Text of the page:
Most of the recordings here are post-War and therefore date from his sixties and beyond. They reflect very accurately his strongest reportoirial strengths and make for a consistently important body of commercial and live recordings. The little Couperin pieces offer a glimpse into his compelling mastery of the genre and his Mozart shows a player of directness and high seriousness. He plays the Allegretto finale of K330 with playful warmth, light in the French style; the recording is undated and inclined to be a little cloudy, though it does pick up his strong bass extensions in the Andante of the same sonata. There’s no exaggeration in his Mozart playing; K331 has a few left hand fluffs and the dynamics are flat, as much a recording characteristic as the playing I suspect, but this is unmannered and quite stylish playing. His Beethoven has no obvious philosophic predilections though the extracts don’t necessarily allow the opportunity for real examination of a composer to whose music he was devoted and which he played extensively. On the limited evidence here he was a straightforward, elevated and rather serious player.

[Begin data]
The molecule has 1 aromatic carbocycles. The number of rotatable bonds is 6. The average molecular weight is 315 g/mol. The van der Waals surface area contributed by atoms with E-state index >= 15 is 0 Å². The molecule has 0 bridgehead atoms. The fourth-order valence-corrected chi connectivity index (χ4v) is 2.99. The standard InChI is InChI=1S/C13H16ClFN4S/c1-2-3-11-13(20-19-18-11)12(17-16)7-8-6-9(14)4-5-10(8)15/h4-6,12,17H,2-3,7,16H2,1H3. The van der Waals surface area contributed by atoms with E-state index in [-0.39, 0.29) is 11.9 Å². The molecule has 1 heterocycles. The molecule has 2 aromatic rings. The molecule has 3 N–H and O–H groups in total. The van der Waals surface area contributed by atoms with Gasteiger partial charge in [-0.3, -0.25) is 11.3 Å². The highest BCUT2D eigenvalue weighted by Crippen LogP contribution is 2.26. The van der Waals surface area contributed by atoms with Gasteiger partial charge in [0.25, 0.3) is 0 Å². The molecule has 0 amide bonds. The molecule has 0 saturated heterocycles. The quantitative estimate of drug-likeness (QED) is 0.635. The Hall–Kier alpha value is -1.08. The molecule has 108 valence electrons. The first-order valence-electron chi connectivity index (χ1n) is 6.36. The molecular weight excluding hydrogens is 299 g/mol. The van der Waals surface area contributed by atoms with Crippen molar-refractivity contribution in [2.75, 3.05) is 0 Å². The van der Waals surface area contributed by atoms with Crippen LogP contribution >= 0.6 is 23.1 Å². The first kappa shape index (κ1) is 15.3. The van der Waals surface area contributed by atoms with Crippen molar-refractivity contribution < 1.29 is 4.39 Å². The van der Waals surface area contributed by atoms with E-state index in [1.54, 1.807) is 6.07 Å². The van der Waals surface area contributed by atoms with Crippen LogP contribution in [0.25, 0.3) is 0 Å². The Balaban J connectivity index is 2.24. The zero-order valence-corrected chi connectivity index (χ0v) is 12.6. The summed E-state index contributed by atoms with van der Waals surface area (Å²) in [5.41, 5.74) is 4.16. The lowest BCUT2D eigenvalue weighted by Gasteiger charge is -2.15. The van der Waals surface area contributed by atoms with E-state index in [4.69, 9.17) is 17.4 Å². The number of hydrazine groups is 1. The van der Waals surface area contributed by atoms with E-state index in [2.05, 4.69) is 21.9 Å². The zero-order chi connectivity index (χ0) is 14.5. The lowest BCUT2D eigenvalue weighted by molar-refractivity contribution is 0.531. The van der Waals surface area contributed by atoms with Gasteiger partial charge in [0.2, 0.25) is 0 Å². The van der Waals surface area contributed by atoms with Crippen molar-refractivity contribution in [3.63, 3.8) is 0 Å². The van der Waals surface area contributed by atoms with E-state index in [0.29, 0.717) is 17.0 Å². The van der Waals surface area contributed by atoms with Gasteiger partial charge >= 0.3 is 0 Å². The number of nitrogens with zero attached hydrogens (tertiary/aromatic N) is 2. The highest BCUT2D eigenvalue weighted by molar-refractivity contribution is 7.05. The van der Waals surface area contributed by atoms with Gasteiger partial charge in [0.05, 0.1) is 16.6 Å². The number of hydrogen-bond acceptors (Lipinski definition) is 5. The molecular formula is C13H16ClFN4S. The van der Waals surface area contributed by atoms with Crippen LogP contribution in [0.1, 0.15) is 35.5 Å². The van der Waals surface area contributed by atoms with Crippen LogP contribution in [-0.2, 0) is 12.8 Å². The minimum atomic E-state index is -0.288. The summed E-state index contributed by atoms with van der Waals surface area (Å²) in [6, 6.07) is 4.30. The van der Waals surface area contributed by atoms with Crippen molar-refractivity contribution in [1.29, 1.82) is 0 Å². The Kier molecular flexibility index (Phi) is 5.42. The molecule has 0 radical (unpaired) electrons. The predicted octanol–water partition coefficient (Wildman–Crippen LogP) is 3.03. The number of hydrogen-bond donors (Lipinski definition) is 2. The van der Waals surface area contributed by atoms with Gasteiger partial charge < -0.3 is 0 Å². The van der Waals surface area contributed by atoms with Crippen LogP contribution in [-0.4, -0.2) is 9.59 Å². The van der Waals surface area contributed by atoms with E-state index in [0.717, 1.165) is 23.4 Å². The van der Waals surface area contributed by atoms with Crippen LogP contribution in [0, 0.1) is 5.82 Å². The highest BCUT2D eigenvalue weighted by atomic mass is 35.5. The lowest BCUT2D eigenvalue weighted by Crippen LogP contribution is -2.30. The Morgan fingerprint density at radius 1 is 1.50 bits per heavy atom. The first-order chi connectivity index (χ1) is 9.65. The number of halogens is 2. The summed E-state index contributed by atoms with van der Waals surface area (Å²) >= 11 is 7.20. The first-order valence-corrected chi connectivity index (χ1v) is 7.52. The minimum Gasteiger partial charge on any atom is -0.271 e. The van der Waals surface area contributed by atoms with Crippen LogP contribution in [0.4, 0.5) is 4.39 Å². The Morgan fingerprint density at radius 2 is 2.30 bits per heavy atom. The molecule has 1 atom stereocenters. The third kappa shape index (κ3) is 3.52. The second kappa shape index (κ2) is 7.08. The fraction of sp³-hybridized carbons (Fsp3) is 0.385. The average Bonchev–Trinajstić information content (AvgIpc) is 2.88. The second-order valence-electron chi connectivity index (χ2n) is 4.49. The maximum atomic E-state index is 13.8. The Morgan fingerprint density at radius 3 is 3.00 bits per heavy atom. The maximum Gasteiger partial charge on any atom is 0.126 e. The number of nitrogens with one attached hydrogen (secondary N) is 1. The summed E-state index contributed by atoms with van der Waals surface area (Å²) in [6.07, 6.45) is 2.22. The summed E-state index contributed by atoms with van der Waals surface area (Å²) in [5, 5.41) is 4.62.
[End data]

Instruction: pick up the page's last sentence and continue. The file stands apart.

His Chopin consists entirely of Mazurkas and the Op.48 No.1 Nocturne from a 1951 Geneva broadcast. Impressive once more these take no great liberties, but are suggestive and colourful – the Op.17 No.4 Mazurka is especially languid and evocative. His Nocturne is measured but stylish. Even better is his elite Chabrier – rhythmically vivacious, subtle, treble-glinting. The sole Debussy is a glimpse of his way with the composer and would that we had more. The Schumann Kreisleriana is regrettably not quite complete – it comes from the pianist’s own archive and is undated – and offers a different kind of French Schumann from those expounded by contemporaries such as Cortot or Nat. It’s actually rather like his Mozart – with unexaggerated rhetoric, a sure sense of spine and direction, not over-poeticised or galvanically romanticised. The recording is slightly hollow but the Erard is caught with reasonable fidelity. The Dukas is from a 1931 78.